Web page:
Even though I didn’t get to the movies too often as a kid, I knew who Dino De Laurentis was. I think you were just told about him in the delivery room or something.

    I haven’t seen this one since I was a kid, so I think I’m up for a Kong-A-Thon.


    1. I wish movie theaters did more “event” programming, like a Kong-A-Thon. I would have taken a day off from work if some cineplex was offering a Kong 33/Kong 76/Kong 05/Kong: Skull Island marathon.

  4. Well, you’ve sold me on going to see Skull Island. Somehow I had not paid any attention to this upcoming film and had even missed the trailer (which I just now watched: very Apocalypse Now). It’s been decades since I even thought of the 1976 Kong and I will surely check it out ASAP.

    One bit of trivia: Back in the 1970s, my family had some very close friends who worked at the World Trade Center (mostly doing construction; refuse) when some location work for Kong was being done. According to the family lore, these guys stole several bits of the Kong fur. We kids were supposed to get some of it but it never happened. Did they really steal some of the fur? I don’t know but I’d like to think that some of it is sitting in my Aunt Millie’s basement back in Queens.

  5. I was too young to catch this in the theaters, but this was my first King Kong film. Like Dr. Anj, my primary memories of the film are of Dwan and Kong together on the island. Unfortunately, the social commentary, which you gentlemen highlighted, was lost on my young mind.

    I also recall seeing King Kong Lives. I guess I was young enough that I had no problem accepting Kong’s miraculous recovery, and I was appropriately moved by Kong’s bittersweet meeting with his newborn son. Based on Zaki’s assessment of the film, I think I’ll avoid watching this one again, and just live with my childhood memories of the movie. Ignorance is bliss.

      1. I think the big draw for me as a kid was the fact that Kong survived the first film. I always thought it was so unfair that he had to pay the price for human stupidity.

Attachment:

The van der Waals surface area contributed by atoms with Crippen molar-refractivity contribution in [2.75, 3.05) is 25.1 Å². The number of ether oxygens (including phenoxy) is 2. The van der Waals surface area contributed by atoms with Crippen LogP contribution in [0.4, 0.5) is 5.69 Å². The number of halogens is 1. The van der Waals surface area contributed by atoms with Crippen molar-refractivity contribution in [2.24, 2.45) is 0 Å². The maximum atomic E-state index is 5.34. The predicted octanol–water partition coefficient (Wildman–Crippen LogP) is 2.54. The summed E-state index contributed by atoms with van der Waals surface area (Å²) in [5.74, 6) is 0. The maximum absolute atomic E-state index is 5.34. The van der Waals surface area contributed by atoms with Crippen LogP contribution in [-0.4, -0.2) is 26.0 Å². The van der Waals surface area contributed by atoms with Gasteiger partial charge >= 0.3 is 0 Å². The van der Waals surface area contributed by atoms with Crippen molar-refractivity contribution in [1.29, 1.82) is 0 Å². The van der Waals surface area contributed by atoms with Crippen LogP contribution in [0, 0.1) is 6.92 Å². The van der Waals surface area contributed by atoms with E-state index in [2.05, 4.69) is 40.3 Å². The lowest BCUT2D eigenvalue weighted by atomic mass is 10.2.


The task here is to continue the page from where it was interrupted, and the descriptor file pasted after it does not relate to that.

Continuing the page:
6. My favorite DDL story is when Flash Gordon’s director excitedly tells Dino he got Queen to do the soundtrack.
    Dino: “Who are the Queens?”

    Also, Flash Gordon is terrificly terrible.

  7. Thinking of Jessica Lange, as she’s playing Joan Crawford opposite Susan Saranfon’s Bette Davis on the FX miniseries Feud any chance of a “Whatever Happened to Baby Jane?” episode?

    1. Can you believe I’ve never seen WHTBJ?

      I saw the first episode of FEUD and really liked it, so I think once it wraps up I will finally watch the movie. You volunteering?

      1. I’d be game for that if nobody else in the FW community called dibs. It’s been years since I’ve seen Baby Jane but it is haunting in its own macabre way (plus it’s gut King Tut- Victor Buono in his Oscar nominated role)

  8. I’m not sure I have it in me to actually go back and watch this again, but I totally get what you guys are saying in your assessment of it. I think the big killer of the thing for me was Charles Grodin. In terms of his plot function he was filling in for the Carl Denham character. And I LOVE Carl Denham (to the point that I want to pick a fight with Rob every time he calls the guy a jerk.) And to have this sleazy, hammy character being played so over the top as the fill in for that part just turned me off right from the start. I suppose the positive thing I can say is that seeing this made me more fully realized how much Denham factored into my love of that original film.